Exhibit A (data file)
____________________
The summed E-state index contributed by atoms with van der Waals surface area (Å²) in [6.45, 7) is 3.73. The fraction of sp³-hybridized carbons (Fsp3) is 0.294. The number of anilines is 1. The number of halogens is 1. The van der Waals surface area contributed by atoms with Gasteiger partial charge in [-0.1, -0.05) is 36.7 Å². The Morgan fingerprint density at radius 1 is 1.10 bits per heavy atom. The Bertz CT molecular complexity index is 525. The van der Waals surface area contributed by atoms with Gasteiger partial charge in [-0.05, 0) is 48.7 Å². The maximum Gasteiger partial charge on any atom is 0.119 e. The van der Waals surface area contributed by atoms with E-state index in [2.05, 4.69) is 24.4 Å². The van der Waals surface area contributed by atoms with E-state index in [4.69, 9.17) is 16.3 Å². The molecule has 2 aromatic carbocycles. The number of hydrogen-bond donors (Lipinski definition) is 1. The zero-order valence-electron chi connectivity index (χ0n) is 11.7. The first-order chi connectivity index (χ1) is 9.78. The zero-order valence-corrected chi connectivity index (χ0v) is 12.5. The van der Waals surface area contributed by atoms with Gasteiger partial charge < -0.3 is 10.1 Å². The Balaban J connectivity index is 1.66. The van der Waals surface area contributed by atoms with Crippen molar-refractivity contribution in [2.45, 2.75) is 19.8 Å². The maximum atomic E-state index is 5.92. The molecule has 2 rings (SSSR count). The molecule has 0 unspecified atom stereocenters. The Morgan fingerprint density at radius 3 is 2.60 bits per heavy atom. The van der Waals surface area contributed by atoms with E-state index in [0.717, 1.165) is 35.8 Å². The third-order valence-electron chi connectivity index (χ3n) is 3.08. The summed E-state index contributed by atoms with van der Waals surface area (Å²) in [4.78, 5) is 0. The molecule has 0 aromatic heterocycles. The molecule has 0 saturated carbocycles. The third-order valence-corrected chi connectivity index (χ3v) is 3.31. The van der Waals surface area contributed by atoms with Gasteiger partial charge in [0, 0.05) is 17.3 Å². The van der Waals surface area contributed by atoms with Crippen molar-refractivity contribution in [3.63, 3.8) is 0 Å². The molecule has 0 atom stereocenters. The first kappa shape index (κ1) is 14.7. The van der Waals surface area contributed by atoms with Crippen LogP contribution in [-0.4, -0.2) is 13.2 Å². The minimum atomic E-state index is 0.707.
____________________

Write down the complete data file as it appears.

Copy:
The summed E-state index contributed by atoms with van der Waals surface area (Å²) in [6.45, 7) is 3.73. The fraction of sp³-hybridized carbons (Fsp3) is 0.294. The number of anilines is 1. The number of halogens is 1. The van der Waals surface area contributed by atoms with Gasteiger partial charge in [-0.1, -0.05) is 36.7 Å². The Morgan fingerprint density at radius 1 is 1.10 bits per heavy atom. The Bertz CT molecular complexity index is 525. The van der Waals surface area contributed by atoms with Gasteiger partial charge in [-0.05, 0) is 48.7 Å². The maximum Gasteiger partial charge on any atom is 0.119 e. The van der Waals surface area contributed by atoms with E-state index in [2.05, 4.69) is 24.4 Å². The van der Waals surface area contributed by atoms with E-state index in [4.69, 9.17) is 16.3 Å². The molecule has 2 aromatic carbocycles. The number of hydrogen-bond donors (Lipinski definition) is 1. The zero-order valence-electron chi connectivity index (χ0n) is 11.7. The first-order chi connectivity index (χ1) is 9.78. The zero-order valence-corrected chi connectivity index (χ0v) is 12.5. The van der Waals surface area contributed by atoms with Gasteiger partial charge < -0.3 is 10.1 Å². The Balaban J connectivity index is 1.66. The van der Waals surface area contributed by atoms with Crippen molar-refractivity contribution in [2.45, 2.75) is 19.8 Å². The maximum atomic E-state index is 5.92. The molecule has 2 rings (SSSR count). The molecule has 0 unspecified atom stereocenters. The Morgan fingerprint density at radius 3 is 2.60 bits per heavy atom. The van der Waals surface area contributed by atoms with E-state index in [0.717, 1.165) is 35.8 Å². The third-order valence-electron chi connectivity index (χ3n) is 3.08. The summed E-state index contributed by atoms with van der Waals surface area (Å²) in [4.78, 5) is 0. The molecule has 0 aromatic heterocycles. The molecule has 0 saturated carbocycles. The third-order valence-corrected chi connectivity index (χ3v) is 3.31. The van der Waals surface area contributed by atoms with Gasteiger partial charge in [0, 0.05) is 17.3 Å². The van der Waals surface area contributed by atoms with Crippen molar-refractivity contribution in [3.63, 3.8) is 0 Å². The molecule has 0 atom stereocenters. The first kappa shape index (κ1) is 14.7. The van der Waals surface area contributed by atoms with Crippen LogP contribution in [-0.4, -0.2) is 13.2 Å². The minimum atomic E-state index is 0.707.